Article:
is also true that this process is very dangerous. Red hot metal will
not ignite the alcohol but a small spark certainly will. If you anneal
the metal on a charcoal block, be sure a bit of glowing charcoal does
not accompany the metal into the alcohol because you will have an
immediate fire. Be careful.

Tom


#5

Tom and Beth,

Quenching nickel white golds in alcohol seems to be the answer to not
only softer metal but, more importantly, crack and fissure free
results.

I never quench theses alloys when they are red however. Always allow
them to bench cool to “black heat” before quenching. Not only is this
safer, but results in metal that has not been thermally shocked.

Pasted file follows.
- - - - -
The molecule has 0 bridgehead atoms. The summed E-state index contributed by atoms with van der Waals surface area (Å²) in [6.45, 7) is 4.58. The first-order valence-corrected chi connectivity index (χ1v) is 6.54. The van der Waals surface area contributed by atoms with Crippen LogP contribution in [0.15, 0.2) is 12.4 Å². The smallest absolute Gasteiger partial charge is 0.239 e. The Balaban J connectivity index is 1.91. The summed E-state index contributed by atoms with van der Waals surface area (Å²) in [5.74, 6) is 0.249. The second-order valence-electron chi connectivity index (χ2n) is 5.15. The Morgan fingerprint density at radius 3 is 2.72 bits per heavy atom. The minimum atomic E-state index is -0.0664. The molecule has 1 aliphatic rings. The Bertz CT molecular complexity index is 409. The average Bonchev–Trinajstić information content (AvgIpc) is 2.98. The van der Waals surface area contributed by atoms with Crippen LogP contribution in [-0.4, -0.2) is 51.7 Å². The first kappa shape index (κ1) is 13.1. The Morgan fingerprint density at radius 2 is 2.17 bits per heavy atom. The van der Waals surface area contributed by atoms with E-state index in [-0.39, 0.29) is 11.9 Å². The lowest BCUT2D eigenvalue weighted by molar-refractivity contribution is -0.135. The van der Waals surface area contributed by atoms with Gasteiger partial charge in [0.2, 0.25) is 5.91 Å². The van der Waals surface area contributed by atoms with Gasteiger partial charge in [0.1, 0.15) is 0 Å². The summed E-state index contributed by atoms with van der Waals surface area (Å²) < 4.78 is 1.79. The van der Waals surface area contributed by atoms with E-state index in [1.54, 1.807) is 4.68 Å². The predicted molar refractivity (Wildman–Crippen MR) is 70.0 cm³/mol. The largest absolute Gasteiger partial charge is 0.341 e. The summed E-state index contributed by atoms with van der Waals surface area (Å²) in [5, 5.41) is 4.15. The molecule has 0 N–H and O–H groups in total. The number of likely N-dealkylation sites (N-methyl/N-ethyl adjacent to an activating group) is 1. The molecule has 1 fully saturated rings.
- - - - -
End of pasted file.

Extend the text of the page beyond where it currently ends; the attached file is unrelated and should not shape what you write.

I have a friend who is an amazing goldsmith and he quenches all of
his golds in alcohol. Not only does it cut down on oxides and yield a
better product, but you can move right to the mill w/ out worrying
about rust.

Andy Cooperman


#6

( Quenching nickel white golds in alcohol seems to be the answer to not
only softer metal but, more importantly, crack and fissure free)

I take it that this alcohol is denatured??? Or is it isopropol?

Thomas Blair


#7

The purpose of quenching white and red golds in alcohol instead of
water based solutions is to avoid stress cracks from too much thermal
shock. The alcohol quench avoids cracking problems. It does NOT give
you a softer annealed state.

As to fire danger, yes, alcohol burns. But I’d guess there is hardly
a goldsmith out there who has not, on one or two occasions,
accidentally set his container of boric acid and alcohol, on fire.
It’s not explosive or anything. It just burns. You put the lid on the
container when this happens, and that’s the end of the fire. Simple.